Bibliography of Cuneiform Sign Lists

Although sign lists are used extensively in Assyriological research, there is relatively little bibliography addressing problems of understanding those lists or contextualizing them in ancient scholarship and education. Archi 1987 gives an edition and discussion of the sign lists from mid-third millennium Ebla, the earliest such list with reading glosses known today. Two important articles, Edzard 1982 and Hilgert 2009 discuss issues of the organization of Old Babylonian versions of Ea and Diri, respectively. The dissertation by Cavigneaux (1975) is an important study of the hermeneutic techniques in first millennium Ea and Aa. The editions of Ea/Aa and Diri, by Civil 1979 and 2004, respectively, contain important introductions to these two families of sign lists and their history from the Old Babylonian to the Late Babylonian period. The articles by Roche-Hawley 2012 and Michel 2011 discuss so-called palaeographic sign lists from the Middle Babylonian and Neo-Assyrian period, respectively, documenting the real or imagined history of the cuneiform writing system. Sign lists are often included in more general discussions of scribal schools and lexical lists; see the bibliography in DCCLT.

Archi, Alfonso

1987. "The 'Sign-list' from Ebla." Eblaitica: Essays on the Ebla Archives and Eblaite Language 1: 91–113.

Cavigneaux, Antoine

1975. Die sumerisch-akkadischen Zeichenlisten: Überlieferungsprobleme. Doctoral Dissertation, Ludwig-Maximilians Universität München.

Civil, Miguel.

1979. Ea A = nâqu, Aa A = nâqu, with their Forerunners and Related Texts. Materials for the Sumerian Lexicon 14. Rome: Pontificium Institutum Biblicum.

2004. The Series DIRI = (w)atru. Materials for the Sumerian Lexicon 15. Rome: Pontificium Institutum Biblicum.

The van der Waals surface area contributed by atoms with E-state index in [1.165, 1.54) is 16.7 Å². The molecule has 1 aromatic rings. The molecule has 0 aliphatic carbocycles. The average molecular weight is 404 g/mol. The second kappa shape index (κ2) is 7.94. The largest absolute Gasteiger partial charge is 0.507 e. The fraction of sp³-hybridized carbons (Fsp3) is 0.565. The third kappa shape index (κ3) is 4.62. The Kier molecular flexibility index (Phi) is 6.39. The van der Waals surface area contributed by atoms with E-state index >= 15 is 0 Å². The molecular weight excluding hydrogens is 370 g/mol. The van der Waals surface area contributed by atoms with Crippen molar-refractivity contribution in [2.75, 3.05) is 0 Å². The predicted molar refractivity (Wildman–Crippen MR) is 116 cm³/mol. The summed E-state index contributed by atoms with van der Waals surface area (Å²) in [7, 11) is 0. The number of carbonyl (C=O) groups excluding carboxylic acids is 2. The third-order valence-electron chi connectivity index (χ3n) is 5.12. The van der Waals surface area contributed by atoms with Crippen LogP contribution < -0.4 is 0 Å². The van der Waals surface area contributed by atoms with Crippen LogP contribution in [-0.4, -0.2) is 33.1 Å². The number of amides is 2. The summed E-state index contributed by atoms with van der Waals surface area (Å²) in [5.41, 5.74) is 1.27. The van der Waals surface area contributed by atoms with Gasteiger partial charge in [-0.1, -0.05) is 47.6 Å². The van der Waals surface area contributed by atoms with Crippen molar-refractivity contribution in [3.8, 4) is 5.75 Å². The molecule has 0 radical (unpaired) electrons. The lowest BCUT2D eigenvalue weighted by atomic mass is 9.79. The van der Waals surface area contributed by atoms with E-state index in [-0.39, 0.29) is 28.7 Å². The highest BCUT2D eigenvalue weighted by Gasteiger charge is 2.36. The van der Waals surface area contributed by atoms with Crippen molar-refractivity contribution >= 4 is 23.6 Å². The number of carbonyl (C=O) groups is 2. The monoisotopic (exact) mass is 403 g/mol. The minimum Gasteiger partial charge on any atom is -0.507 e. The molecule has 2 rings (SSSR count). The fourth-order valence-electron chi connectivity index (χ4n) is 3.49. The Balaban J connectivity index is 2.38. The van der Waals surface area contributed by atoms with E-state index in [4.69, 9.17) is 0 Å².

Edzard, Dietz Otto.

1982. "Der Aufbau des Syllabars Proto-Ea'." Pp. 42-61 in Societies and Languages of the Ancient Near East: Studies in Honour of I. M. Diakonoff, ed. M. Dandamayev, et. al. Warminster: Aris and Phillips Ltd.

Gong, Y.

2002. "A Homonymous List: Idu II (CT 11, 29-32, D.T. 40)." Journal of Ancient Civilizations 17: 77–97.

Hallock, R.T., B. Landsberger, H.S. Schuster, and A. Sachs

1955. Sa, Vok. Sa, Sb, Nachtr. zu MSL II. Materialien zum sumerischen Lexikon 3. Rome: Pontificium Institutum Biblicum.

Hilgert, Markus

2009. "Von 'Listenwissenschaft' und 'epistemischen Dingen.' Konzeptuelle Annäherungen an altorientalische Wissenspraktiken." Journal for General Philosophy of Science 40: 277–309.

Huehnergard, J.

1987. Ugaritic Vocabulary in Syllabic Transcription. Harvard Semitic Studies 32. Atlanta: Scholars Press.

Michel, Cécile

2011. "Une liste paléographique de signes cunéiformes. Quand les scribes assyriens s'intéressaient aux écritures anciennes..." Pp. 245–257 in Profils d'objets. Approches d'anthropologues et d'archéologues, ed. F. Wateau. Colloques de la Maison René-Ginouvès 7. Paris: De Boccard.

Roche-Hawley, Carole

2012. "On the Palaeographic 'Syllabary A' in the Late Bronze Age." Pp. 127–146 in Paleography and Scribal Practices in Syro-Palestine and Anatolia in the Late Bronze Age. Publications de l'Institut historique et archéologique néerlandais de Stamboul 119. Leiden: Nederlands Instituut voor het Nabije Oosten.

Schuster, H.S.

1938. "Die nach Zeichen geordneten sumerisch-akkadische Vokabulare." Zeitschrift für Assyriologie 44: 217–270.

Van Soldt, Wilfred H.

1990. "Review of Huehnergard, J. Ugaritic Vocabulary in Syllabic Transcription, Atlanta 1987." Bibliotheca Orientalis 47: 728–736.

27 Dec 2019

C. Jay Crisostomo

C. Jay Crisostomo, 'Bibliography of Cuneiform Sign Lists', Digital Corpus of Cuneiform Lexical Texts: Sign Lists, The DCCLT Project, 2019 []

Back to top ^^

Released under a Creative Commons Attribution Share-Alike license 3.0, Digital Corpus of Cuneiform Lexical Texts: Sign Lists 2014.
Oracc sites use cookies only to collect Google Analytics data. Read more here; see the stats here []; opt out here.